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How to build a realistic concrete material?

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    How to build a realistic concrete material?

    So I've been working with UDK for a bit trying to learn the material system to make it look less like a lot of UE3 based games. A major problem I'm having is that I can't for the life of me get concrete to render right. Here's an example:

    In UDK:

    http://i.imgur.com/7MdzY.jpg

    In CryEngine:

    http://i.imgur.com/Qnr4C.jpg (please ignore the crappy UVs)

    Notice the plastic sheen on the left hand side of the UDK wall texture. I know it is something to do with the specular and the lighting model, but I don't know exactly what. I'm still lost in a lot of the tutorials about the material system. Right now that wall material is extremely basic, just a diffuse, normal, and b/w specular texture plugged into each of their respective slots. What UDK Kung Fu can I use to get the concrete looking a bit flatter and less plastic? Is it specular power, or do I change the light model? I'm just asking for a bit of direction, because this is really annoying me and I don't know where to begin. The texture looks decent in CryEngine, it's flatter. When I put it into UDK it takes on this plastic sheen. Thanks.

    #2
    Take out the specular; concrete is not shiny, it should not have any specular.

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      #3
      If say leave the spec (as it brings out the normal map) but also plug a constant into the specular power and mess with that. Also, using color in the spec that's roughly opposite of the diffuse texture could even the tone a bit. Try adding a soft, subtle blue color to the spec.

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        #4
        I tried leaving out the spec but it still doesn't get lightmapped properly without it in.

        Originally posted by JessieG View Post
        If say leave the spec (as it brings out the normal map) but also plug a constant into the specular power and mess with that. Also, using color in the spec that's roughly opposite of the diffuse texture could even the tone a bit. Try adding a soft, subtle blue color to the spec.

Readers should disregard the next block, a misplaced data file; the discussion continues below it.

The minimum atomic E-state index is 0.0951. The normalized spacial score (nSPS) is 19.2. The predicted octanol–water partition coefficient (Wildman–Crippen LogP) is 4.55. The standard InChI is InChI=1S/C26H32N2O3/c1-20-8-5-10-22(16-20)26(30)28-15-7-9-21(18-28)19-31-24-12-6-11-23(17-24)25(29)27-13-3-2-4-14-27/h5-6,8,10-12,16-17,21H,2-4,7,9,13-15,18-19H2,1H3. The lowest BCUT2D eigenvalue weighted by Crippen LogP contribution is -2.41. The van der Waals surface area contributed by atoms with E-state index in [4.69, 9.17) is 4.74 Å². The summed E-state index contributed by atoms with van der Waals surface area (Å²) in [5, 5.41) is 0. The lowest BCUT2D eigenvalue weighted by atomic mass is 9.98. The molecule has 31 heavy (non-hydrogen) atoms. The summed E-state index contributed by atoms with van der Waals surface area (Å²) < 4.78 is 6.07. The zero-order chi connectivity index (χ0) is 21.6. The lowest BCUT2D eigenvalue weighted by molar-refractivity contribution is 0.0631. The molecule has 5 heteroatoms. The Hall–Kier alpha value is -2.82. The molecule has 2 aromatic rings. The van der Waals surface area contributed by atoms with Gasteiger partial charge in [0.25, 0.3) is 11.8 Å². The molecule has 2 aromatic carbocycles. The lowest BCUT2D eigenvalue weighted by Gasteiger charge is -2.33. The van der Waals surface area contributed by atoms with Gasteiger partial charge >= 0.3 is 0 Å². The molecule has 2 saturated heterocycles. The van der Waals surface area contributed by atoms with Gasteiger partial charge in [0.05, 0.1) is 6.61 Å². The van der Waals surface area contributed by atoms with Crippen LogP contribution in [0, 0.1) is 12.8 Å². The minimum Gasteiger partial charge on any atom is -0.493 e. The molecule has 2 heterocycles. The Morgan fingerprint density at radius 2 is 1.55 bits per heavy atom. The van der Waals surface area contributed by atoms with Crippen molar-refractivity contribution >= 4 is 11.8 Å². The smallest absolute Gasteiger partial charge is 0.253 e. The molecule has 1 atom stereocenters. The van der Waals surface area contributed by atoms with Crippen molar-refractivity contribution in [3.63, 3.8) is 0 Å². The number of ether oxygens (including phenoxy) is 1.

Heh, I didn't realize you could use color in spec maps (I come from idtech modding so a lot of my knowledge of current gen stuff is missing). What bits would I colorize, the lighter bits or the darker bits in the black and white map? Also does this mean that if I have a black and white spec map it's more suitable for the specular power than the actual spec? Forgive my ignorance.

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          #5
          What do you mean it doesn't get lightmapped properly? Do you have a picture?

          Comment


            #6
            Originally posted by Dashiva View Post
            What bits would I colorize, the lighter bits or the darker bits in the black and white map?.
            You can use any colored texture as a specular map, just like your diffuse colors. The color of the specular texture defines the color of the reflection, so if you have a predominantly blue spec map, your specular highlights will also be predominantly blue.

            Originally posted by Dashiva View Post
            Also does this mean that if I have a black and white spec map it's more suitable for the specular power than the actual spec?
            Yes you could. This is commonly called a gloss map. There's also no reason not to use a greyscale texture for the main specular texture, if you don't need colored specular reflections.

            Comment


              #7
              Originally posted by nabiul View Post
              What do you mean it doesn't get lightmapped properly? Do you have a picture?
              It lightmaps fine it just looks out of place with no specular map, so I think a small spec bump might help.

              Comment


                #8
                Concrete definitely does have a sepcular to it. especially where the surface is in contact with other things allot (think the edges of concrete curb stones). The best way to achieve a better look is with a more varied spec map with slight blue-ish tinge to it (gives the cold look). From the two shots you posted, CE2 has a global illumination lighting built into it, you will need to match that in UDK by using ambient light levels which is why your textures are looking overly dark.

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